Professor of Practice, Indiana University Robert H. McKinney School of Law
Harvard Law School, 1983
Janet McCabe has been a tireless advocate for public health, clean air and the environment, formerly as an official in the Environmental Protection Agency before her dual roles as professor of practice at IU McKinney and as director of the IU Environmental Resilience Institute. A go-to expert on environmental issues, she recently has been a leading advocate for Hoosier children impacted by lead poisoning and has been a mentor for the next generation of attorneys with a passion for public service.
What part of your career has been most meaningful to you personally?
Although I have enjoyed every single job I have had, I have to say that working at the U.S. EPA has been the professional peak. For anyone working on clean air issues, the opportunity to work with the EPA’s outstanding career staff on policies and programs that improve air quality and public health for the entire country, and even outside our borders, would be hard to top.
What’s your advice to law students seeking a career in public service?
Keep at it. You will find that right job. And you may find yourself becoming passionate about a different issue than you were interested in at first. When I graduated from law school, I wanted to be a legal aid lawyer. But the job I got was in the Environmental Protection Division of the Massachusetts Attorney General’s Office, and that ended up being what I’ve devoted my professional life to.
What’s the biggest difference between law students graduating today and your class of 1983?
The legal profession has changed, and I think there is a lot more pressure and anxiety for students in the job market. And student debt is much more of an issue now than it was in 1983.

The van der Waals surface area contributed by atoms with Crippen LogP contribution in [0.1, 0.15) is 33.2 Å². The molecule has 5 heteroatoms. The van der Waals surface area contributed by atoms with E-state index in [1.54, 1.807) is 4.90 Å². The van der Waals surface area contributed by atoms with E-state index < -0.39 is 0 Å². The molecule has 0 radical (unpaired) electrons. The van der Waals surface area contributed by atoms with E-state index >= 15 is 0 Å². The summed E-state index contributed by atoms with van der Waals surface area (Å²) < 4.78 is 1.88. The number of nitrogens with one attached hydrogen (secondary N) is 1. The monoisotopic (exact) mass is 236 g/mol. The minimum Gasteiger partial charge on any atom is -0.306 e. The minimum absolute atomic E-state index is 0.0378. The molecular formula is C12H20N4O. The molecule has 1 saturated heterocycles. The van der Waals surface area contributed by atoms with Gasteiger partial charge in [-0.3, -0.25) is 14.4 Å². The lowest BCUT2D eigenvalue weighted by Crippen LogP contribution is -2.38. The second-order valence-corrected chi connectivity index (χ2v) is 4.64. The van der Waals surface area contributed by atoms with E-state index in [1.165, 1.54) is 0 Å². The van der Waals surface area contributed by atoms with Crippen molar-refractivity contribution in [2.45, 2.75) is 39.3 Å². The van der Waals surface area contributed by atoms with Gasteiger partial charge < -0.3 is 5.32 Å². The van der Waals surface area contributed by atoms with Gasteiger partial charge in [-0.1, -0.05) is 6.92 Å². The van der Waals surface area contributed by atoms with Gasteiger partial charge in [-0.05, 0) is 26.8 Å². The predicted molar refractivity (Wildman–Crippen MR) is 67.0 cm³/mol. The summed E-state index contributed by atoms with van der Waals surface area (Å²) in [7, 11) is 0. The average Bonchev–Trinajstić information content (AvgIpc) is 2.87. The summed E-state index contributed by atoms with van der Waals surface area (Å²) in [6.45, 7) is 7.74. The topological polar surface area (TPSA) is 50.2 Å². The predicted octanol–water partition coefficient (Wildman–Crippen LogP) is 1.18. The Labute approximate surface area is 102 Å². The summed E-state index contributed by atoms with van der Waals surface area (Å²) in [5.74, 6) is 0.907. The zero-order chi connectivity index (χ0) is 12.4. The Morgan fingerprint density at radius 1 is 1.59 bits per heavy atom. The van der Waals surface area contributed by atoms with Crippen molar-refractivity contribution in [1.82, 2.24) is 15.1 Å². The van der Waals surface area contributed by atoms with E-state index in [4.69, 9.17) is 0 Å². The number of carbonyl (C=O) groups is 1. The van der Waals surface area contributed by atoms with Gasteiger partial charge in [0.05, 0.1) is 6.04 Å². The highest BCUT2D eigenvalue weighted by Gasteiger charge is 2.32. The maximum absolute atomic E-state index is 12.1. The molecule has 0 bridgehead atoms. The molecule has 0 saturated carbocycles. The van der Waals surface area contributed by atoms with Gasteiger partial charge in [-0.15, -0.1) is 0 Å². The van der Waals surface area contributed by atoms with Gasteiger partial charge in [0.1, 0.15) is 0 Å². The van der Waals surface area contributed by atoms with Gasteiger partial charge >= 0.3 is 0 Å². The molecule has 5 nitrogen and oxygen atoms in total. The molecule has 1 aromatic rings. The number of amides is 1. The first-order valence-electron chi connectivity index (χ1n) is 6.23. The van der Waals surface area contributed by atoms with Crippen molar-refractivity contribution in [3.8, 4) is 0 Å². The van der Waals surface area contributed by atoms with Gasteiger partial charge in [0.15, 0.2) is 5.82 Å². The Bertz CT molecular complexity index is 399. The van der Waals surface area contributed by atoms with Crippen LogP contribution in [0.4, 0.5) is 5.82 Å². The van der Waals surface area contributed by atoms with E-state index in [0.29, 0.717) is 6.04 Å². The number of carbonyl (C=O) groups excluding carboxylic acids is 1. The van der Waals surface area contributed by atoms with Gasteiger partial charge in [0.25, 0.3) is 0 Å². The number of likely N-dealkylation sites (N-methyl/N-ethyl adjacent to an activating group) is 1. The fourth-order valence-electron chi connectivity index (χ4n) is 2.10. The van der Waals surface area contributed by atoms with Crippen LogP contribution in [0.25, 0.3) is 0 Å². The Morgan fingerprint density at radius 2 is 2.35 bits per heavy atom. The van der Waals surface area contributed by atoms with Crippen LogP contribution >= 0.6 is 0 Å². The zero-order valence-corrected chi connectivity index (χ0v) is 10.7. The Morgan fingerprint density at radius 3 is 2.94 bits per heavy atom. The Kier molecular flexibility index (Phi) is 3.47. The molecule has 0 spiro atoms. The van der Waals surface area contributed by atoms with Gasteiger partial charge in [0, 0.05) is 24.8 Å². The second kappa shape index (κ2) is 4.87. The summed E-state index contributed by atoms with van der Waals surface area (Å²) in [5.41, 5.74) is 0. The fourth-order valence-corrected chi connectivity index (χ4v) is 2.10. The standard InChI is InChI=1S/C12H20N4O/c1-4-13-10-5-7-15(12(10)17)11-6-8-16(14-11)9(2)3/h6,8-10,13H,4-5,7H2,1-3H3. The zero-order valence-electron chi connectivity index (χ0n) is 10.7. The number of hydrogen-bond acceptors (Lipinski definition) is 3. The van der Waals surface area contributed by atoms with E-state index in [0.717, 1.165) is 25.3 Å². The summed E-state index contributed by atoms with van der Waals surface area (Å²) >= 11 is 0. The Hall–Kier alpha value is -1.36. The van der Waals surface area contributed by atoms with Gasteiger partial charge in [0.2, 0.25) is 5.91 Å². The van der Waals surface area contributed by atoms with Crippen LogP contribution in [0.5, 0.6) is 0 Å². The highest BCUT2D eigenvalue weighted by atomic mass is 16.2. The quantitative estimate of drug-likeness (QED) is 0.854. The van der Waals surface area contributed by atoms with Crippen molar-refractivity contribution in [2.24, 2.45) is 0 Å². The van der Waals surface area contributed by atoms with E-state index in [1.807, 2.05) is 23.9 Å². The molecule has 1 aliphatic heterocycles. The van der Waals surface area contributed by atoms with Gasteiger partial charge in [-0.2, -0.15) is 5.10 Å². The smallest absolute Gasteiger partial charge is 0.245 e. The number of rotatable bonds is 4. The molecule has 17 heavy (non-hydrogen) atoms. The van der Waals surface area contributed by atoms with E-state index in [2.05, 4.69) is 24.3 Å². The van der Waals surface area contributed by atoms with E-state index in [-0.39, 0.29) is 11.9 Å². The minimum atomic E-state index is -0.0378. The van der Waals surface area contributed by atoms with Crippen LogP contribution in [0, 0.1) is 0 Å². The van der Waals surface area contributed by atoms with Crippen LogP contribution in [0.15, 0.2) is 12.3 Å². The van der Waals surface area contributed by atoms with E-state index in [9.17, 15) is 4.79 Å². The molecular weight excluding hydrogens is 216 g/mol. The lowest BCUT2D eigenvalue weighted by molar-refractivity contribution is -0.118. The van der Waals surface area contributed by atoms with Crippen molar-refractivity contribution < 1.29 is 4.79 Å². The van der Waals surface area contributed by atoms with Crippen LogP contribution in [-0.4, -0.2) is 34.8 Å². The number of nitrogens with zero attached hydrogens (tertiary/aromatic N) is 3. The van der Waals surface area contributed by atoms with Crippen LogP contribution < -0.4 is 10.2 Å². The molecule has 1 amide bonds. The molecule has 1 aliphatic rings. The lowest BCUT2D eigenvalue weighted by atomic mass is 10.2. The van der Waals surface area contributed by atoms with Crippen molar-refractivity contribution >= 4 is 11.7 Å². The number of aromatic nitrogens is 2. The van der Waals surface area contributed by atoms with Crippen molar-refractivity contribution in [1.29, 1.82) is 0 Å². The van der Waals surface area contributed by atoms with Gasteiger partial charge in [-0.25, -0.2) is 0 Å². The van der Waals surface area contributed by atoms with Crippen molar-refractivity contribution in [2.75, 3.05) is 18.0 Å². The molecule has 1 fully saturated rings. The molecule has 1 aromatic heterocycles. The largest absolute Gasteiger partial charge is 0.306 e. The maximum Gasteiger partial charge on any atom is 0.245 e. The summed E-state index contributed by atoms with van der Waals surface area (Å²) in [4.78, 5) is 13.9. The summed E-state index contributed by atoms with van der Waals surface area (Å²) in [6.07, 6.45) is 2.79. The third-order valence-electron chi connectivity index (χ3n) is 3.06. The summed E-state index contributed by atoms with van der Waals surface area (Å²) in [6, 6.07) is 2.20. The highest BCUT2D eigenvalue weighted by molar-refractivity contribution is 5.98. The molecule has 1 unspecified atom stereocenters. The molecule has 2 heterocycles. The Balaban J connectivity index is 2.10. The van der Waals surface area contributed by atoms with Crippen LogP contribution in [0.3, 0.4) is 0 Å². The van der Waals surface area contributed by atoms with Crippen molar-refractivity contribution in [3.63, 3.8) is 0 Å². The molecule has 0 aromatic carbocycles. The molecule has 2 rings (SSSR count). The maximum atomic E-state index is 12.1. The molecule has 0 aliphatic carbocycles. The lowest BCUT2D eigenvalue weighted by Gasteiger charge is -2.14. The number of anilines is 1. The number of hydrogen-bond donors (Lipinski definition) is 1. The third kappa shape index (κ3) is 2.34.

Do you find students are more or less interested in issue advocacy than a generation ago?
The students I teach are very interested in advocacy and eager to find jobs where they can make a difference. The student organizations at McKinney are full of students already making a difference.
What were your favorite and least favorite things about living and working in Washington?
I didn’t enjoy commuting back and forth to Indianapolis every week, though I was always glad to be home when I got here. My favorite thing was the people I got to know and work with at EPA, and the incredibly creative work we got to do together. I worked pretty much all the time, so I didn’t spend much time doing other things in D.C.
If you hadn’t pursued a legal career, what do you imagine you might be doing?
That’s a question that’s getting harder to answer as I get older. Things I might have thought about at an earlier age, being a writer or a musician, for example, I clearly don’t have the talent for. So I feel like I ended up in the right place for me.
If you could change one law, what would you do?
I would make it crystal clear that the Clean Air Act covers greenhouse gases and provides for reductions.
What do you most like to do when you have free time?
In my free time I read, do the New York Times crossword puzzle, swim and bike, and spend time with my family and cocker spaniel.
Who is someone who mentored you, and what did you learn from them?
I learned a tremendous amount about being an effective leader from my boss at the EPA, Gina McCarthy. She has an amazing talent to be direct and clear, to not take the easy answer and to always come from a place of caring about other people.•
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